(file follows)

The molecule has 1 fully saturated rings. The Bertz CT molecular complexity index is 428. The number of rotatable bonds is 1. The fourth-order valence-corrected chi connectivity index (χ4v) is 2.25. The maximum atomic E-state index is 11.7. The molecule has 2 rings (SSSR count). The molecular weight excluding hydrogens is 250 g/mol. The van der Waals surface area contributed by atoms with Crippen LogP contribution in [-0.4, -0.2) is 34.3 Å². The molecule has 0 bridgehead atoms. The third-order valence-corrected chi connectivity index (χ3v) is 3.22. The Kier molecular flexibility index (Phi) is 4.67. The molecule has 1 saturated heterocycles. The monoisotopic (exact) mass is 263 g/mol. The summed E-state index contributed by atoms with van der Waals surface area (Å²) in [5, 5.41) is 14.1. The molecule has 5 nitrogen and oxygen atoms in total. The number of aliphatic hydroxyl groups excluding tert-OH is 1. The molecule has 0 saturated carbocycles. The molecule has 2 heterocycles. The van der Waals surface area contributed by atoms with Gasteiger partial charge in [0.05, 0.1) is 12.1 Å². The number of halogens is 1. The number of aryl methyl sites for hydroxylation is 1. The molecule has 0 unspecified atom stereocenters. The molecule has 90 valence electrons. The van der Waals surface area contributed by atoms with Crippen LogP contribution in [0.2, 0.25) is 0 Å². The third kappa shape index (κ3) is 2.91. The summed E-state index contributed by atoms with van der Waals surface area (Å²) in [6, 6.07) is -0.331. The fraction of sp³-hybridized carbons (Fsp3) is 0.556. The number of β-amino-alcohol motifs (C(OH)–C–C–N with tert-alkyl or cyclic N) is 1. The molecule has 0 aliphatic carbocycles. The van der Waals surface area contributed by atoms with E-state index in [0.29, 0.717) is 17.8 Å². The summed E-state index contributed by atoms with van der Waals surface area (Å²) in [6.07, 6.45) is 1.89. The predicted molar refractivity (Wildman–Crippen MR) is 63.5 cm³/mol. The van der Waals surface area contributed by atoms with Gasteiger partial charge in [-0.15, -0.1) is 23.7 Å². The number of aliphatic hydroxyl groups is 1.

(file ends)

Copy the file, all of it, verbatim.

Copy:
The molecule has 1 fully saturated rings. The Bertz CT molecular complexity index is 428. The number of rotatable bonds is 1. The fourth-order valence-corrected chi connectivity index (χ4v) is 2.25. The maximum atomic E-state index is 11.7. The molecule has 2 rings (SSSR count). The molecular weight excluding hydrogens is 250 g/mol. The van der Waals surface area contributed by atoms with Crippen LogP contribution in [-0.4, -0.2) is 34.3 Å². The molecule has 0 bridgehead atoms. The third-order valence-corrected chi connectivity index (χ3v) is 3.22. The Kier molecular flexibility index (Phi) is 4.67. The molecule has 1 saturated heterocycles. The monoisotopic (exact) mass is 263 g/mol. The summed E-state index contributed by atoms with van der Waals surface area (Å²) in [5, 5.41) is 14.1. The molecule has 5 nitrogen and oxygen atoms in total. The number of aliphatic hydroxyl groups excluding tert-OH is 1. The molecule has 0 saturated carbocycles. The molecule has 2 heterocycles. The van der Waals surface area contributed by atoms with Gasteiger partial charge in [0.05, 0.1) is 12.1 Å². The number of halogens is 1. The number of aryl methyl sites for hydroxylation is 1. The molecule has 0 unspecified atom stereocenters. The molecule has 90 valence electrons. The van der Waals surface area contributed by atoms with Crippen LogP contribution in [0.2, 0.25) is 0 Å². The third kappa shape index (κ3) is 2.91. The summed E-state index contributed by atoms with van der Waals surface area (Å²) in [6, 6.07) is -0.331. The fraction of sp³-hybridized carbons (Fsp3) is 0.556. The number of β-amino-alcohol motifs (C(OH)–C–C–N with tert-alkyl or cyclic N) is 1. The molecule has 0 aliphatic carbocycles. The van der Waals surface area contributed by atoms with E-state index in [0.29, 0.717) is 17.8 Å². The summed E-state index contributed by atoms with van der Waals surface area (Å²) in [6.07, 6.45) is 1.89. The predicted molar refractivity (Wildman–Crippen MR) is 63.5 cm³/mol. The van der Waals surface area contributed by atoms with Gasteiger partial charge in [-0.15, -0.1) is 23.7 Å². The number of aliphatic hydroxyl groups is 1.